Either of our methods are technically feasible, but I personally would prefer to only have to worry about a single connection to the network. Just like my cable modem at home, why do I need multiple network connections for my mobile devices? And most importantly, I no longer have to have every device approved or sold to me by the carrier. This more than anything hurts innovation. The carriers have had a stranglehold on phones (until the iPhone). I pay the cable company for my home internet. What devices and how many I put on my home network on my side of their modem is my business. I'd like the same model for cell networks.

Quote:
All to get that one device per person goal meet.

Tell that to my friend whose mother gave her a combination toaster oven/toaster/steamer/rice cooker/fryer. And no, I am not making that up. Basically, the thing should have only been sold to pyromaniacs and arsonsist because it was a severe fire hazard (and sucked at all of it's supposed intended functions).
post #89 of 98
Quote:
Originally Posted by AppleInsider View Post

Dell, which has long been searching for an answer to Apple's iPhone and iPod touch handhelds, is reportedly in the intermediate development stages of a new pocket-sized gadget that will let users access the Internet on the go.

The Wall Street Journal on Tuesday cited two people familiar with the matter as saying the device will run Google's open Android software and possibly employ ARM-based microchips similar to those currently found in Apple's multi-touch handhelds.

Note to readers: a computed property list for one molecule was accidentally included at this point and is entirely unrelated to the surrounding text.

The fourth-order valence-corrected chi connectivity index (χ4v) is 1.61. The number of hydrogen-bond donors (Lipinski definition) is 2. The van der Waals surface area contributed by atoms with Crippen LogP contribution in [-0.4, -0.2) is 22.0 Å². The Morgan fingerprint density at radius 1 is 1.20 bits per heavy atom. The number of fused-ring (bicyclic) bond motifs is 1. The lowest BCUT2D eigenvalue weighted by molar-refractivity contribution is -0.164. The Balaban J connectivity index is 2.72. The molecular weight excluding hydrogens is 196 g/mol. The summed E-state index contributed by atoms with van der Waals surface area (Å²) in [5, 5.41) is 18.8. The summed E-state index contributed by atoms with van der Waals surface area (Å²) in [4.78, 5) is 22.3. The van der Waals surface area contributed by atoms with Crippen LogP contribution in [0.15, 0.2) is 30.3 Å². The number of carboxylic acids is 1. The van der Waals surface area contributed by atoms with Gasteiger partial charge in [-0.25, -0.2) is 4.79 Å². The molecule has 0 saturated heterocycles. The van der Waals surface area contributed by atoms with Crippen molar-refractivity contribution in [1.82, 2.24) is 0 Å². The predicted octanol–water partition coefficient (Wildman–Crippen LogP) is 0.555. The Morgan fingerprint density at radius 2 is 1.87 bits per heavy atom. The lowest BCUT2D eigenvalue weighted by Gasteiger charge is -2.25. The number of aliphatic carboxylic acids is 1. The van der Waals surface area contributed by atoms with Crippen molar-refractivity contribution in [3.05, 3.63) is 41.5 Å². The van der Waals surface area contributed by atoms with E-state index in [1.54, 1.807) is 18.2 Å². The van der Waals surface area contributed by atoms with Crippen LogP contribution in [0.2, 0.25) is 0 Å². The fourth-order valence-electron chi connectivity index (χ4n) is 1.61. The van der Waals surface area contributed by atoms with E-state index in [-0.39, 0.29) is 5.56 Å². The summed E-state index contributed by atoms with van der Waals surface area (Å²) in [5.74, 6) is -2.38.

Dell reportedly began developing the gadget last year with the help of engineers that were once tasked with conceiving a direct rival to the iPod. That project was aborted, and the Journal noted that there's no certainty that the electronics maker's latest efforts to develop a mobile internet device (MID) won't be similarly "delayed or scrapped entirely."

Still, Dell is said to be exploring the idea of marketing its embryonic MID with the help of wireless carriers who would presumably supply the device with 3G or other connectivity. Those carriers would likely subsidize the cost of the gadget alongside lengthy service agreements.

People familiar with the project told the Journal that Dell would ideally begin selling its new MID, which is slightly larger than an iPod touch, later this year alongside a series of mobile handsets that will also run Android software.

Dell made the thinnest notebooks in the world - but never had the opportunity to sell it well.

Dell made the MP3 player - but never had the opportunity to sell it.

Again - for the third time they are trying. Alexander took several more attempts.